A visit to Dublin’s Natural History Museum

The Natural History Museum is popular with visitors on a family holiday in Dublin. It is also referred to as the Dead Zoo by locals, but nevertheless is a interesting place to visit with the kids.  It is a taxidermy haven that is spread over two stories and is located in the City Centre.

Just a short stroll away from the O’Callaghan Mont Clare Hotel the first thing that strikes you when you enter is like having travelled back in time to the Victorian age. There are rows and rows of glass cabinets that are filled to the brim with specimens of all types and sizes in glass cages. The ground floor houses animals found in Ireland. This includes marine birds, badgers and foxes all of which are displayed in a manner of natural habitat that makes the exhibits all the more fascinating.  The kids are pleasantly surprised to get up close and personal to the animals, which fills them with excitement.

Apart from the animals to be found in Ireland, the ground floor also has displays of various creatures from the oceans. Visitors are left in awe of the diversity of the animal kingdom when they see creatures of all sizes in the museum. The largest creature to be found here is the massive shark that dangles precariously from the ceiling. It sways gently each time visitors board the flight of stairs to get to the first floor.  Contrastingly the tiniest creature to be found here is probably the seahorses that are kept in glass beakers.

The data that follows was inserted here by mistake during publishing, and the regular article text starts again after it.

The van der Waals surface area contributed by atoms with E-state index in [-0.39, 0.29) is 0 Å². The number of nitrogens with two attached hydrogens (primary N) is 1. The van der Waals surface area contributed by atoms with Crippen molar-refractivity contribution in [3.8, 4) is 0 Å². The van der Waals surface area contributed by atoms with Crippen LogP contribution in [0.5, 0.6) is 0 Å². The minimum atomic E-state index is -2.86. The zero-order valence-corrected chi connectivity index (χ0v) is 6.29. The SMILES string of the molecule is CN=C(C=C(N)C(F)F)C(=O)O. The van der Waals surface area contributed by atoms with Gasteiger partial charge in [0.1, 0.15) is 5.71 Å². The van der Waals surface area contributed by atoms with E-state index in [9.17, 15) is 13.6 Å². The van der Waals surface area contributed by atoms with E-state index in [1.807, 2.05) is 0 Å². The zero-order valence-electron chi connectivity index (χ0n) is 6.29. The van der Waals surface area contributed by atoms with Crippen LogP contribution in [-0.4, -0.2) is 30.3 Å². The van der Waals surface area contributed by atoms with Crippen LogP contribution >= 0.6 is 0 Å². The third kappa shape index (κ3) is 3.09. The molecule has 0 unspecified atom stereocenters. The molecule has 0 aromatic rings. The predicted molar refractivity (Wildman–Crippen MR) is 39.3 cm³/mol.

There are plenty of bugs and insects of all types that will delight those who have a passion for entomology. You will see an eclectic display of these insects that are kept attached to glass cases, which tends to thrill the kids immensely. The collection of butterflies on display is remarkable and well worth seeing.

The first floor on top also houses a variety of animals that are treated with taxidermy. Although the displays are similar they have a noticeably different feel to them. The room itself is segregated into two separate sections (although visitors cannot access the top level). As a result visitors are completely surrounded by animals that look down at you. One of the main differences between the two floors is that the ground floor has local small animals. The first floor on the other hand is reserved for the big and exotic species that include gorillas, lions, deer and Polar bears.

Children who visit this area are always in awe of the animals on display.  The fact that they are able to see them from so close intrigues them and they have plenty of questions about the animals and how they arrived here. There are rows of cases with a plethora of animals with even bat skeletons on display. A visit to the Natural History Museum in Dublin is truly a one of a kind experience for the family!

Categories: Exploring Dublin